It took the observation of an outsider for me to realise I was in a toxic friendship. I had just started dating my now husband and introduced him to someone I would then have described as my BFF.

Natasha Devon, Toxic

Natasha Devon, Toxic

‘Why does she act like she hates you?’ was his question, as we left the pub. I asked him what he meant.

I had recently dyed my hair darker and she’d said ‘ooh, new hair! Actually, it reminds me of this’ before pulling up a photo on her phone of her wearing a terrible synthetic wig for a Halloween party and showing it our entire group, laughing. Later, we spoke about a shoot I’d just done for a swimwear company ‘I bet Natasha was strutting around in her underwear all day. She just loves the attention’ had been her caustic assessment. Someone else had made a sexist remark she knew I would find offensive and she’d put her hand on my arm and said ‘down girl’ when I drew breath to respond.

Listed like that, I could see these didn’t seem like the actions of someone supportive. That remark made me see our entire friendship in a different light. So many conversations had begun with the phrase ‘look, we’re best mates so I can be honest with you, yeah?’ before some kind of scathing remark – I was annoying on social media, apparently, I’d lost too much weight and looked ‘skinny’, it was my fault she hadn’t believed me that time I said I needed to go to A&E because I ‘exaggerate’.

The thing is, this (now ex) friend of mine isn’t a bad person. In fact, there’s a lot about her to admire. If you met her, you’d probably come away liking her. Something about me brought out the worst in her.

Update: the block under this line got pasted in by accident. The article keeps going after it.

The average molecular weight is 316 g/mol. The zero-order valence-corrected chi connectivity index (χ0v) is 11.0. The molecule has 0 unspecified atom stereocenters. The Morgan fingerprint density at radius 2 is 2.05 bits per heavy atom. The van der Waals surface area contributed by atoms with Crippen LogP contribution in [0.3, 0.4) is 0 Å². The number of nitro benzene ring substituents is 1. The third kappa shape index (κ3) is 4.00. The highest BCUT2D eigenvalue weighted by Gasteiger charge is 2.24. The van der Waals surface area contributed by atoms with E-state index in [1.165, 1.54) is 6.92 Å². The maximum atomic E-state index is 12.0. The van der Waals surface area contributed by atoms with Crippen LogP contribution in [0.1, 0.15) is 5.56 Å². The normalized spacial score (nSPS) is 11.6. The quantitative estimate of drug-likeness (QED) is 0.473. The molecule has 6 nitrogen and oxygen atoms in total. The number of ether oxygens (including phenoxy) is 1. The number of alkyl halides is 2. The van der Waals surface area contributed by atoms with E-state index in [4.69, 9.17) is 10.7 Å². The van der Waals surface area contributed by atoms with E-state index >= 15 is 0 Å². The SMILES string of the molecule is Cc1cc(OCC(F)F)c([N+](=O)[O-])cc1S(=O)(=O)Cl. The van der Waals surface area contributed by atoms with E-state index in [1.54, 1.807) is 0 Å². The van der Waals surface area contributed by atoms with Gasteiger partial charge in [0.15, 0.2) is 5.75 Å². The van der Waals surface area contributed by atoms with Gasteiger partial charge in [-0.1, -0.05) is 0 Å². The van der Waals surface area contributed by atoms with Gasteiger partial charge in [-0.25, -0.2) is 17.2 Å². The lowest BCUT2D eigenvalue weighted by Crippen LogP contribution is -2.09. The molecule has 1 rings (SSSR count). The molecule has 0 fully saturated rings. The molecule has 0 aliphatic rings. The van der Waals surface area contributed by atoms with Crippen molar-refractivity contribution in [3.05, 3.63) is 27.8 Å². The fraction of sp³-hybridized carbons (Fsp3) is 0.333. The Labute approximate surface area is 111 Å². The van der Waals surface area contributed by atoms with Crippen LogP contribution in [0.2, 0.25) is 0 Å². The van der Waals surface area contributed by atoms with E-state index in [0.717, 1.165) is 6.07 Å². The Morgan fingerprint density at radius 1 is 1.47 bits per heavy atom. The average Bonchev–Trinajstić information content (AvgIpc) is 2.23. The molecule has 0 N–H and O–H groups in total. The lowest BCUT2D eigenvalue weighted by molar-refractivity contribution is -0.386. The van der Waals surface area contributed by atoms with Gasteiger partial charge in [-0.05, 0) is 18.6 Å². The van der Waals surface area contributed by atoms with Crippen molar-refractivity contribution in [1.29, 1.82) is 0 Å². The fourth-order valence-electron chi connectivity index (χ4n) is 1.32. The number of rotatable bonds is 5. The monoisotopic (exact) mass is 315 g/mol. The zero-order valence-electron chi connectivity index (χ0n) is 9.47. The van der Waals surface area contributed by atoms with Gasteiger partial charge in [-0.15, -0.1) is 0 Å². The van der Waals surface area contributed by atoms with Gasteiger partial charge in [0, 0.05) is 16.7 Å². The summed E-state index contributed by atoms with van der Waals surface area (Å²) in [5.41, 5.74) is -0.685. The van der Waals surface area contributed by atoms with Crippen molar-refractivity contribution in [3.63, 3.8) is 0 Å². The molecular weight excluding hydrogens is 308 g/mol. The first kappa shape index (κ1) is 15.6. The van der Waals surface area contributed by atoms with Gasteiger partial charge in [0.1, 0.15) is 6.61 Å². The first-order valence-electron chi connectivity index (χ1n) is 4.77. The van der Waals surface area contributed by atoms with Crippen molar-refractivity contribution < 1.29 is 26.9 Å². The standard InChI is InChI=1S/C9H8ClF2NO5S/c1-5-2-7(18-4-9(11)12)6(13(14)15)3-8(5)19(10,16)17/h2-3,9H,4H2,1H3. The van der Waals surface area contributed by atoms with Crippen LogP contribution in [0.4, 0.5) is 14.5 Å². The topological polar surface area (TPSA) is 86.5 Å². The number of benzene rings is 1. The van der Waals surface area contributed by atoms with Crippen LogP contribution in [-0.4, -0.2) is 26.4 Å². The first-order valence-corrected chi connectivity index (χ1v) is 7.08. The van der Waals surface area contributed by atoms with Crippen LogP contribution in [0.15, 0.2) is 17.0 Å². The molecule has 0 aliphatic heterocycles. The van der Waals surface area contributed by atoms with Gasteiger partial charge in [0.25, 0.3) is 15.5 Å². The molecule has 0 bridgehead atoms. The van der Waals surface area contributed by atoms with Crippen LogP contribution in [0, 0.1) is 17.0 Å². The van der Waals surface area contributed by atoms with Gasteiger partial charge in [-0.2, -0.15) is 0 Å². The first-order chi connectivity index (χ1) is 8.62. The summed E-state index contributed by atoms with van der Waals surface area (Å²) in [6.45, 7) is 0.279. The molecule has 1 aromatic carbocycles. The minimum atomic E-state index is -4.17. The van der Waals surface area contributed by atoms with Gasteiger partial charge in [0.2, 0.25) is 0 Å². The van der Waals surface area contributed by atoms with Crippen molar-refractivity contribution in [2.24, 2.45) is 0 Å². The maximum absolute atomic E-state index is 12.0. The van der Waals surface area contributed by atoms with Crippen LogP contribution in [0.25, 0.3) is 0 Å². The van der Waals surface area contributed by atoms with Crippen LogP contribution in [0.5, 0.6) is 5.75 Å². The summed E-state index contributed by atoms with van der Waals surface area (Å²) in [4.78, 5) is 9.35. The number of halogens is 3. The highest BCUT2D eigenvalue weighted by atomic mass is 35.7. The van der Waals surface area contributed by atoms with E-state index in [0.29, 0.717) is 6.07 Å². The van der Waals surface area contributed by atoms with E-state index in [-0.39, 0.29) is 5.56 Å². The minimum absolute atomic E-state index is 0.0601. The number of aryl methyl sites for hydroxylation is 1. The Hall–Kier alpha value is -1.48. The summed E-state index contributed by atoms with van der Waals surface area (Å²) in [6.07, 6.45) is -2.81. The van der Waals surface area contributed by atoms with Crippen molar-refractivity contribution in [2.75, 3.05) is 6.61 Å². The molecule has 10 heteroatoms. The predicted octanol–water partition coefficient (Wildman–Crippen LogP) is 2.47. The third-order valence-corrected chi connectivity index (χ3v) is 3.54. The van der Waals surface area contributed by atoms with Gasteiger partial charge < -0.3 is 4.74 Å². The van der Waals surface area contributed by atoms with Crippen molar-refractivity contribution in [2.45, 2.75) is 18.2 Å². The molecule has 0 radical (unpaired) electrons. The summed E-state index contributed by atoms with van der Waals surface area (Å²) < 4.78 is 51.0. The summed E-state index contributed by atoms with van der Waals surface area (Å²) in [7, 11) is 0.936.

That’s not to say I believe it was my fault, but I think it’s important to acknowledge that she wasn’t this way with everyone. That’s why the phrase ‘toxic person’ is so unhelpful, especially if (like me) you’re the sort to doubt yourself and seek reassurance from others that you’re not imagining things. Hearing ‘she’s never been anything but lovely to me’ innumerable times is a really effective way to gaslight yourself.

That’s what I was trying to get across in my debut novel, Toxic. The world isn’t divided into heroes and villains (pretty sure I’m not perfect, tbf) and the idea that someone has to be objectively ‘bad’, or have done something unquestioningly terrible in order for a relationship to end often keeps us in harmful dynamics.

I also wanted to try and challenge the idea that, when friendships end, it represents a ‘failure’. There was a time when me and my friend had a mutually beneficial bond, when we celebrated each other’s victories and comforted each other through life’s challenges. When we raised each other up and boosted each other’s confidence. You know, the way friends are supposed to. We were great for each other, once. The fact things turned sour doesn’t make that time disappear.

Friendship doesn’t have to last a lifetime in order to be valuable and walking away or drawing a boundary isn’t the same as ‘admitting defeat’. That’s the lesson my protagonist in Toxic learns and one I hope our culture starts to recognise, too.